Another huge lottery jackpot will be on the line Saturday for players willing to put up $2 vs. daunting odds of actually winning the prize.
21 hours ago
Chinese spy balloon flies above in Charlotte NC, United States on February 04, 2023. The Pentagon a...
Associated Press

US downs suspected Chinese spy balloon off the Carolina coast

The United States on Saturday downed a suspected Chinese spy balloon off the Carolina coast after it traversed sensitive military sites.
21 hours ago
A man works at an avocado orchard in Santa Ana Zirosto, Michoacan state, Mexico, Thursday, Jan. 26,...
Associated Press

Route to Super Bowl dangerous for Mexico’s avocado haulers

SANTA ANA ZIROSTO, Mexico (AP) — It is a long and sometimes dangerous journey for truckers transporting the avocados destined for guacamole on tables and tailgates in the United States during the Super Bowl. It starts in villages like Santa Ana Zirosto, high in the misty, pine-clad mountains of the western Mexico state of Michoacan. […]
21 hours ago
Associated Press

Iraqi currency crash halts after meeting with U.S. official

BAGHDAD (AP) — Iraq’s currency ended its nosedive after a meeting between the Iraqi Central Bank head and a top U.S. Treasury official. Under Secretary of the Treasury for terrorism and financial intelligence Brian E. Nelson said in a statement Saturday that he had met with Central Bank of Iraq Governor Ali al-Allaq in Istanbul […]
21 hours ago
Associated Press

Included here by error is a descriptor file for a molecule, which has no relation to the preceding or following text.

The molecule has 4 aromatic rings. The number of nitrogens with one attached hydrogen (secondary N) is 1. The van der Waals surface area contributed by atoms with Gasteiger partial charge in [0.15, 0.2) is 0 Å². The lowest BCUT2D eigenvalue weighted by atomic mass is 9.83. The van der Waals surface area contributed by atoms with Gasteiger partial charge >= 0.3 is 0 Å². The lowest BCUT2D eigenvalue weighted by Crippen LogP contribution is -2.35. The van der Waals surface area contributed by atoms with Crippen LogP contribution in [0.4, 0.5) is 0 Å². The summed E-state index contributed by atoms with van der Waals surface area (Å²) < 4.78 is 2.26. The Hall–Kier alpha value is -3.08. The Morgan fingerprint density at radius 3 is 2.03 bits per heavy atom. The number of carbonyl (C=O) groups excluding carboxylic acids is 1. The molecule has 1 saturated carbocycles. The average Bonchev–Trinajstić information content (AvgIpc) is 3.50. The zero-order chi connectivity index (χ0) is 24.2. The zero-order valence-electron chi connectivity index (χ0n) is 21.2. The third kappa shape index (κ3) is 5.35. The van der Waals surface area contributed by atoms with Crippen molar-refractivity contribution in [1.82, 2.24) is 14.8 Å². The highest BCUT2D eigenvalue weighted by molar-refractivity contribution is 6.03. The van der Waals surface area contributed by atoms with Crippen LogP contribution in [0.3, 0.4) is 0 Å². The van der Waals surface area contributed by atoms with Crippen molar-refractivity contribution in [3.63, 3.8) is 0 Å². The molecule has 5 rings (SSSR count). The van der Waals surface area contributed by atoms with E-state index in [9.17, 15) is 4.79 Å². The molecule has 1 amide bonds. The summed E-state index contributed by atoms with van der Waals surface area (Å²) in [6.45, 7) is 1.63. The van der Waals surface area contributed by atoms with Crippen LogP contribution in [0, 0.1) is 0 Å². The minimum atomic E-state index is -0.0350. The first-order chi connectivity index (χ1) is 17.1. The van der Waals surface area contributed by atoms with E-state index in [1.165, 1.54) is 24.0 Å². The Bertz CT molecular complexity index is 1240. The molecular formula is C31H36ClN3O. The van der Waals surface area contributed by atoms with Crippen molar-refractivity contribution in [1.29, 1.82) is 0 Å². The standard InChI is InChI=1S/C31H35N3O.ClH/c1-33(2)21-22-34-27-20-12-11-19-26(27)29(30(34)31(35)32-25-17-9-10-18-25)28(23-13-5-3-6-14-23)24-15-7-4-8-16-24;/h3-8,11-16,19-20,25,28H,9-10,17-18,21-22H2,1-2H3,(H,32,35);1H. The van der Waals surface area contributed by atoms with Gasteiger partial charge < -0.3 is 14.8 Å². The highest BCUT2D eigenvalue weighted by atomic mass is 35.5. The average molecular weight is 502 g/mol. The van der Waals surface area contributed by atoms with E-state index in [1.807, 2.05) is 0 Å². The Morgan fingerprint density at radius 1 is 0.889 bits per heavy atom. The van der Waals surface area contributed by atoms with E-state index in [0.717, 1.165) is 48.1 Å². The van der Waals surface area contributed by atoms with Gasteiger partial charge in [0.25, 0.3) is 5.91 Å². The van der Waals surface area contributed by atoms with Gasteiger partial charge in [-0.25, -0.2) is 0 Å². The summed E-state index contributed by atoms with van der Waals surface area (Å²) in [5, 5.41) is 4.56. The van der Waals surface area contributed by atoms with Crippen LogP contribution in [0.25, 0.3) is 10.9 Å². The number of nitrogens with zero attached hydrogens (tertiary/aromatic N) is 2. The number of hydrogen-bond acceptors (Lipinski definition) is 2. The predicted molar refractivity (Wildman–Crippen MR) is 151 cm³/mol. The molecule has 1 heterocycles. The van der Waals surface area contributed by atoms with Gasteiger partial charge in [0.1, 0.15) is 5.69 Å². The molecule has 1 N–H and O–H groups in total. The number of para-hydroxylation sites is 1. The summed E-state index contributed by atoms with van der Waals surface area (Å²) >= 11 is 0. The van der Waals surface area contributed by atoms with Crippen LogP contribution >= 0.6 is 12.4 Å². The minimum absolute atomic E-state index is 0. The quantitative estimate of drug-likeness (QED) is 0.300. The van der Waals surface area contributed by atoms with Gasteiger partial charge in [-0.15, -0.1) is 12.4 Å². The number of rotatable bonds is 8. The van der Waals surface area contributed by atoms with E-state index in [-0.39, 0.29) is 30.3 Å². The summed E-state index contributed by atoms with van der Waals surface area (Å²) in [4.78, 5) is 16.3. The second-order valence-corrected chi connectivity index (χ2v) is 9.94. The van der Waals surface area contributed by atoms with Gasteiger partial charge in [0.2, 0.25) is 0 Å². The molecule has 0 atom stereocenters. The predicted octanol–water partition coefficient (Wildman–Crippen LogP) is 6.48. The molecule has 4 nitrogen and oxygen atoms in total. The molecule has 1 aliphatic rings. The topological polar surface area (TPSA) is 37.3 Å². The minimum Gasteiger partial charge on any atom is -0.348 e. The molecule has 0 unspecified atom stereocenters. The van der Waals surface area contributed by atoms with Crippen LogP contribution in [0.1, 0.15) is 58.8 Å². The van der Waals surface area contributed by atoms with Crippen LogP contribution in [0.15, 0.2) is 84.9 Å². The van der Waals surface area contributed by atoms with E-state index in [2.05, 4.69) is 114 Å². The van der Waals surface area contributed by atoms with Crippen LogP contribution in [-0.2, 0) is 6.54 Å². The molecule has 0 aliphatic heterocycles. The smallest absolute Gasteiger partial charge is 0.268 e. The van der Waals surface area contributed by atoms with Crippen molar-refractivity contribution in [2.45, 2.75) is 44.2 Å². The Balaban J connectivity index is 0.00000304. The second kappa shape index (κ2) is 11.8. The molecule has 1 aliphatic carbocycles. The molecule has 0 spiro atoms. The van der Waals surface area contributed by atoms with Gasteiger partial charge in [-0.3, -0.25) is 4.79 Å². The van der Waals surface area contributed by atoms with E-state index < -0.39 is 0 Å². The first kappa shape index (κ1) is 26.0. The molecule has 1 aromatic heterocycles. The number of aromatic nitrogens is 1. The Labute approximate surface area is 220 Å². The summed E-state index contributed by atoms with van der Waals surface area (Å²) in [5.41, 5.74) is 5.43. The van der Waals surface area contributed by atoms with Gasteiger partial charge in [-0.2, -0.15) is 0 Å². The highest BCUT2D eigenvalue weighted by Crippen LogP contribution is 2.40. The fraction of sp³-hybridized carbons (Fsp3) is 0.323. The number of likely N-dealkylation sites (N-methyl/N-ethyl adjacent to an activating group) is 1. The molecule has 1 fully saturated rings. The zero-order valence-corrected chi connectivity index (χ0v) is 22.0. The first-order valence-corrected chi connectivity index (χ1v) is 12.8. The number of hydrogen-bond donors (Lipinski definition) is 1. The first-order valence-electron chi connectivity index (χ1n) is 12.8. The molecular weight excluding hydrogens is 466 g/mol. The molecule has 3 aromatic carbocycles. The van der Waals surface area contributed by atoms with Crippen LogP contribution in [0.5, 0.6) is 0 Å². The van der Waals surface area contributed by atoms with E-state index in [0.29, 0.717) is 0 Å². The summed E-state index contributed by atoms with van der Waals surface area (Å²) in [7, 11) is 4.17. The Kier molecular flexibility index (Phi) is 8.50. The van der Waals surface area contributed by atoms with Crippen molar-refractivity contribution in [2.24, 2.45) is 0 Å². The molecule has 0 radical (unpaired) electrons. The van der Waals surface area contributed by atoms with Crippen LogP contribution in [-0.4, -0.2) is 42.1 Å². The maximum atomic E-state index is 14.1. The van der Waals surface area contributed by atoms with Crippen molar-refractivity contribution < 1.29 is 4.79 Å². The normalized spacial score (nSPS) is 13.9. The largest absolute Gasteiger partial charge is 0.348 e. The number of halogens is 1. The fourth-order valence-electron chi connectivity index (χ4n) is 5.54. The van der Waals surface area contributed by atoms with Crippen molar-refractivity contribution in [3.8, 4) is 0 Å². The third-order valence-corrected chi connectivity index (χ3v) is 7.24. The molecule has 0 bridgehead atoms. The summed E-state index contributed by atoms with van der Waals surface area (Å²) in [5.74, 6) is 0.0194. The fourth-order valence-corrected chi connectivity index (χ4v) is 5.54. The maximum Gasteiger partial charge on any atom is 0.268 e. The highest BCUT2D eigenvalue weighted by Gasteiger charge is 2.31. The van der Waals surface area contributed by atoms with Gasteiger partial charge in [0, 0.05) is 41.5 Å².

Gas prices dip in NJ, around nation as cold weather returns

TRENTON, N.J. (AP) — Gas prices dipped in New Jersey and around the country at large as cold weather descended on parts of the nation following an unusually warm January. AAA Mid-Atlantic says the average price of a gallon of regular gas in New Jersey on Friday was $3.42, down three cents from last week. […]
21 hours ago

Sponsored Articles

...
Day & Night Air Conditioning, Heating and Plumbing

Company looking for oldest air conditioner and wants to reward homeowner with new one

Does your air conditioner make weird noises or a burning smell when it starts? If so, you may be due for an AC unit replacement.
(Pexels Photo)...

Sports gambling can be fun for adults, but it’s a dangerous game for children

While adults may find that sports gambling is a way to enhance the experience with more than just fandom on the line, it can be a dangerous proposition if children get involved in the activity.
...
Children’s Cancer Network

Children’s Cancer Network celebrates cancer-fighting superheroes, raises funds during September’s Childhood Cancer Awareness Month

Jace Hyduchak was like most other kids in his kindergarten class: He loved to play basketball, dress up like his favorite superheroes and jump as high as his pint-sized body would take him on his backyard trampoline.
Dominican sugar imports tied to forced labor rejected by US